GM worker and union member Brett Brown was one of them. He said unions will use the courts and the ballot to try to get the law reversed. 
“Right to work is temporary.” Brown said.
Brown said right-to-work’s not fair because people can opt out of paying union dues, but, by law, cannot be denied union protection.
“Everyone is going to realize, wow, this really was good for the worker because it made unions stronger in the long run.” Bowman said.
Terry Bowman of Union Conservatives said that’s because unions will have to compete for workers’ loyalty and dues. 
Copyright 2013, MPRN

Gov. Snyder approves funding for emergency harbor dredging

Michigan Public Radio Network
Close to 60 Michigan harbors should be dredged in time for the summer boating season. That’s according to Governor Rick Snyder, who approved funding for the projects Wednesday.
The governor signed legislation to pay more than 20 million dollars to dredge public harbors, create a loan program for private marinas, and to speed up the permitting process for dredging. 
Snyder said it’s a response to record-low water levels in the Great Lakes, which are making it difficult for ships and boaters to get in and out of harbors.
“Michigan has the third highest number of registered boats of any state in the nation. And we love our boats, and we love our waterways, and our opportunities to do boating.” Snyder said.
Snyder said low water levels are also a threat to the state’s shipping and tourism industries.
State lawmakers are still debating ways to pay for long-term dredging projects if lake levels don’t improve. Governor Snyder said he hopes emergency harbor maintenance won’t become a yearly problem.
Copyright 2013, MPRN

Michigan becomes nation’s 24th right-to-work state

Michigan Public Radio Network
Michigan officially becomes a right-to-work state Thursday.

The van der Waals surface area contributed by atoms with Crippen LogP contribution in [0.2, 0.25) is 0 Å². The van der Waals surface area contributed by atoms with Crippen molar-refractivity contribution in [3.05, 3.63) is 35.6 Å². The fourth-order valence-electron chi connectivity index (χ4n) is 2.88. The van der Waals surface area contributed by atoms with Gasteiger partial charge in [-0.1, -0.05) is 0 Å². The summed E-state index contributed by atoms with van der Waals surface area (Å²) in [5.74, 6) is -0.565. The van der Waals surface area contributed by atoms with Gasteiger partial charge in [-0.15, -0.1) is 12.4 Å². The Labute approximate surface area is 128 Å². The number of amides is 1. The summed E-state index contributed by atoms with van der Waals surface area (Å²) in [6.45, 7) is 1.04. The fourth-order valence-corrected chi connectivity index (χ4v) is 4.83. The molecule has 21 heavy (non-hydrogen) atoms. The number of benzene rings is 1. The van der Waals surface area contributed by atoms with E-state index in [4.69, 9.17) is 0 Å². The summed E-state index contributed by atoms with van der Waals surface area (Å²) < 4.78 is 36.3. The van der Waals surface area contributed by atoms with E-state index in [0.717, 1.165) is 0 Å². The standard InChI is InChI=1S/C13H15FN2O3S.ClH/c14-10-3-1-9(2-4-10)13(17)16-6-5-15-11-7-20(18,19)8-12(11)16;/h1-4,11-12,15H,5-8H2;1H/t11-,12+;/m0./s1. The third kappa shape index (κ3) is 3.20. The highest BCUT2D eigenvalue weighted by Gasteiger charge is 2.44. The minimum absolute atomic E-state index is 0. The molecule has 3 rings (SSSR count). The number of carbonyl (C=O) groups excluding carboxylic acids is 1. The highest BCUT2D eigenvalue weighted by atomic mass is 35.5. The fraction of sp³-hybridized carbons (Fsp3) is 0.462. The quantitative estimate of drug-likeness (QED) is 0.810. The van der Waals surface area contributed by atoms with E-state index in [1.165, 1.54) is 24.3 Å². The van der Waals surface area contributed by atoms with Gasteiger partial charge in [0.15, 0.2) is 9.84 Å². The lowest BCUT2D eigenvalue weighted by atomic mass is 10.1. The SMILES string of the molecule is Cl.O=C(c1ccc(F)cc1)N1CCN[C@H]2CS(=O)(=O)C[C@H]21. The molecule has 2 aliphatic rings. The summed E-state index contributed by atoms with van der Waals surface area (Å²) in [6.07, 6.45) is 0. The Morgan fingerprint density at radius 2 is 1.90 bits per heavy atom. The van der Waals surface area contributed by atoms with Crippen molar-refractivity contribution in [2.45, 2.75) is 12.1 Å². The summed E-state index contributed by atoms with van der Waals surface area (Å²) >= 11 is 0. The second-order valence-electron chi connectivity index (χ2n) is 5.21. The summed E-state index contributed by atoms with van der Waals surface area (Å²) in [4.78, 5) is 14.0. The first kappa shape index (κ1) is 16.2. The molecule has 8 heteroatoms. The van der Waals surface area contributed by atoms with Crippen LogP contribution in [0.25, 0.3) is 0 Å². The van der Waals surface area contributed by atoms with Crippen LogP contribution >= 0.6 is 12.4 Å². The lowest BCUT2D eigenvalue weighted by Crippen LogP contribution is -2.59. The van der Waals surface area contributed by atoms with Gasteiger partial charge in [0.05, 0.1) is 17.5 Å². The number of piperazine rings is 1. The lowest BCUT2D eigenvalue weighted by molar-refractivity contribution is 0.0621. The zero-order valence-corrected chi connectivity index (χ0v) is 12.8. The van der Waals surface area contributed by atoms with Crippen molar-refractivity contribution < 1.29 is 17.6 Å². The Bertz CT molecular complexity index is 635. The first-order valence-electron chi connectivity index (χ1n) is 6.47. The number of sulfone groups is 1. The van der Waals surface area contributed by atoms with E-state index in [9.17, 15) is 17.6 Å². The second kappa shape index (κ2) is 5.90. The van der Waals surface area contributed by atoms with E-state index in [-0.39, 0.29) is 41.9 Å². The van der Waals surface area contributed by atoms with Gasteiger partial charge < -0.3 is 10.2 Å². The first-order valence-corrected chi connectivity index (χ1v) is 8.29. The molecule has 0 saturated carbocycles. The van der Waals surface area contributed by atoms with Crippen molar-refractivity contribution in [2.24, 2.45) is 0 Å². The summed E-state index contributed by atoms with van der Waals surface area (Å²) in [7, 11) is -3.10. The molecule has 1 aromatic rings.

There’s still plenty of fights left over the new law that says employees cannot be required to pay union dues or fees. 
Some Republicans are threatening budget sanctions for public employers that have signed extended labor bargains that would delay the effects of the law. 
Labor groups plan to mark the day with protests and vigils, including one at the state Capitol. Governor Rick Snyder said he’s not concerned.
“Sometimes change is difficult for people and I appreciate that. But we need to keep moving forward and we’re showing progress, and I think you’re going to see a continuation of that progress.” Snyder said.
“This is a sad day, but it’s just another day in a continuing fight. This isn’t over with.” Pratt said.
That’s Doug Pratt of the Michigan Education Association. There are at least three legal challenges to the law pending. And Democrats say right-to-work will be a big issue in elections next year. 
Copyright 2013, MPRN

CMU Percussion Ensemble to be featured on Central Stage

Next time on Central Stage, the CMU Percussion Ensemble, directed by Dr. Andrew Spencer, brings us a program of works that will include a composition by CMU’s Dr. David Gillingham; the Concerto for Piano and Percussion Ensemble. Andrew Spencer describes the concerto.

Join us for this exciting performance of David Gillingham’s Concerto for Piano and Percussion Ensemble, featuring faculty pianist Dr. Alexandra Mascolo-David and the CMU Percussion Ensemble, this week on Central Stage, Thursday at 3 p.m..